Marine, a 5-and-a-half year-old black Labrador retriever, just might be one of the world’s most unexpected heroines in the fight against cancer. Marine’s nose is capable of detecting 18 different types of cancer on a person’s breath and has already been mechanically replicated as a sensor the size of a mobile phone to detect breast cancer. The manufacturer, Seems Inc., is hoping to have the product on the market within six months and for under 10,000 yen. Marine’s supersensitive nose was discovered by her owner, Yuji Sato, 60, whose adoration for the dog opened his eyes to her incredible potential. Sato’s insatiable desire to experiment, matched with Marine’s love for him, have resulted in one of the more unusual, and fun-loving, research teams on earth.

Pets are the best healers. I used to take our smaller dogs to schools and nursing homes, and the minute the animals were placed on the knees of the very ill elderly or sick children, the pets’ healing power was apparent. Unfortunately Japan is so behind the rest of the world in this field. We are refused entry to most places and many doctors either do not accept or do not care that animals have beneficial effects on patients.

To develop your talent, you must exercise. Marine’s nose is sensitive but it is our daily exercise that makes her smelling ability exceptionally great. Every day I come up with new ideas to please her because her moods and my feelings are different daily so we never repeat things. One good exercise was buying two new glasses and letting her smell one after hiding the other on the beach among many other glass bins. She found the match immediately.

There is no manual for learning. I only graduated from high school — since then I have been working and playing around. I do not learn much from others, I have my own ideas.

To get scientifically correct data, science is not enough. I know how similar research to mine is done in Europe and in the United States: In an enormous lab, filled with million-dollar machines, a large number of staff — mostly PhDs — in white space suits work in a totally pristine environment where temperature, noise, humidity, wind and smell are all 100 percent controlled. A clean dog is let into the room where samples are placed and he or she is supposed to pick out the ones containing cancer. I, on the other hand, work in a messy beach house. Marine runs in to smell samples I place in boxes on the floor, and yet our results are super accurate and, with our help, the world’s first sensor that can detect breast cancer on human breath is already being produced. No wonder Marine and I are producing the best results: love and trust create a positive outcome, science does not.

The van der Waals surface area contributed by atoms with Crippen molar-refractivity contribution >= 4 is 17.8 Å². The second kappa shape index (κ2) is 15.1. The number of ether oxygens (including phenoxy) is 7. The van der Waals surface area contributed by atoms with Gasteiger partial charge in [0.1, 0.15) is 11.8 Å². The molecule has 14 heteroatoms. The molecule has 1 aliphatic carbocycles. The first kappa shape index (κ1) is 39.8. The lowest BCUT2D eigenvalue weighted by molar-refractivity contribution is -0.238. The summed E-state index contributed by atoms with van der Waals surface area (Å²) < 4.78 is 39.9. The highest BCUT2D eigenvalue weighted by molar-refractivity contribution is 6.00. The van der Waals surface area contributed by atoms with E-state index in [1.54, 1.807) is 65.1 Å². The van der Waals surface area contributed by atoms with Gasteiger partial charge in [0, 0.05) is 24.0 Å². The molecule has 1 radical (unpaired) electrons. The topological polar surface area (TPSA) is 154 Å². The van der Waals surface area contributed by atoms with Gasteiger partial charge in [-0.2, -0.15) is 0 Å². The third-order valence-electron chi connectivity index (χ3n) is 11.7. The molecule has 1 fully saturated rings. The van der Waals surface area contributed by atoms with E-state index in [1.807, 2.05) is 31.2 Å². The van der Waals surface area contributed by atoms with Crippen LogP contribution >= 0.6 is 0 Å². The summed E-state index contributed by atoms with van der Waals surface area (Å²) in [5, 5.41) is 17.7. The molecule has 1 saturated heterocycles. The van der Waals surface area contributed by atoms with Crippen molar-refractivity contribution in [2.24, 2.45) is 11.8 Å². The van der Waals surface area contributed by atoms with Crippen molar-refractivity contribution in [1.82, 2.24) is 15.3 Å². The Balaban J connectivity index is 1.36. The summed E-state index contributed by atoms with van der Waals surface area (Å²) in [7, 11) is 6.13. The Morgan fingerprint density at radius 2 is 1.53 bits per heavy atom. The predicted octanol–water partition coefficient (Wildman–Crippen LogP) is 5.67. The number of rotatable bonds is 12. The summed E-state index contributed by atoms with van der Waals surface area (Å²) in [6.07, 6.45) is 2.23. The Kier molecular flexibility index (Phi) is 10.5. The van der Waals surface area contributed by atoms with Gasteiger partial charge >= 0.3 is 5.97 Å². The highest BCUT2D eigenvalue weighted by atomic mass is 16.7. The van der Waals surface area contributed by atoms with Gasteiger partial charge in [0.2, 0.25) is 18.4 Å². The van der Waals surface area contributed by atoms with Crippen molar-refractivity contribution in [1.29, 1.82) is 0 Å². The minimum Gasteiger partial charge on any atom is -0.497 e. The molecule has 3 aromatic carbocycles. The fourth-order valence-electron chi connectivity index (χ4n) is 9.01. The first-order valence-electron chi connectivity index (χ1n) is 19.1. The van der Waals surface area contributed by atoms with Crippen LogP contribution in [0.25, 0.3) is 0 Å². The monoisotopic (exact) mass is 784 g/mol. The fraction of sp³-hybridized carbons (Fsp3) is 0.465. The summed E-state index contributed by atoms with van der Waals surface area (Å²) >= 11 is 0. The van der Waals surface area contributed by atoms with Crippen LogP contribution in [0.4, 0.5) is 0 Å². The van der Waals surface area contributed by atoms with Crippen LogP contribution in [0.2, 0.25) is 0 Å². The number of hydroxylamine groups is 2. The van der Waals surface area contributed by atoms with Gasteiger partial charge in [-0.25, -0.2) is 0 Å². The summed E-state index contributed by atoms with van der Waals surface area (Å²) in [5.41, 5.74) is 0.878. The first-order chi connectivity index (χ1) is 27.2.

Japanese are victims of bureaucrats who suffocate the population. When I first moved to the coast I was shocked by how many people died in the ocean every year, so I decided to train a few dogs to rescue drowning people and offered them for free to the lifeguard’s association. They loved the idea — for a lifeguard, working with a dog is the best combination: the dog drags a life preserver to a drowning person, who grabs it and is then pulled to safety by the dog. If the lifeguard swims alone to someone drowning, in their panic, the person often grabs the guard and not the life preserver, sometimes killing the rescuer. Yet the city government refused to allow the guards to pair with the dogs because, according to them, the dogs would dirty the beach. Even today, Japan has no system for lifesaving dogs.

Japanese are not good at communication so their pets develop psychological problems. Since many people rarely talk, pets cannot learn much from them. That is why dogs bark like crazy.

A dog’s smell is the greatest tranquilizer. Nothing calms me down more than my dog’s sweaty front paw. I smell it often during the day and before going to sleep. It is so sweet and the rubbery texture is great to touch. When I smell her paw, I am taken back to some ancient spot in my hypothalamus where life was all about feelings.

Even without money, one can produce incredible results. Japan is No. 1 in the world in cancer research even though neither the government nor the medical industry funds many research projects. I get no help, no money, no support from anybody, except a little bit from the sensor’s manufacturer. I cannot even get enough samples of cancer patients’ breath because, although doctors agree that cancer smells, they do not want to participate in my research. It seems that doctors do not care about saving lives, they just want to save their time. They look down on low-tech research involving a dog and an old man.

Dogs understand humans. My dog, Rose, would act according to what she heard us talk about. If we said we wanted a beer or some ice cream, she would just go and get it from the fridge. I guess she understood about 70 percent of our conversation. When she died, I felt as if my daughter had just passed away. I even wrote a book to her, titled “Rose ga Kureta Jinsei (The Life Rose Gave Me)” to tell her how blessed she made me feel.

To find happiness, we must throw away rational thoughts and follow our heart. I was making good money in Tokyo working in television and yet I quit and moved to the ocean with my wife and six dogs. I had no plan except to hang out in nature and play with them.


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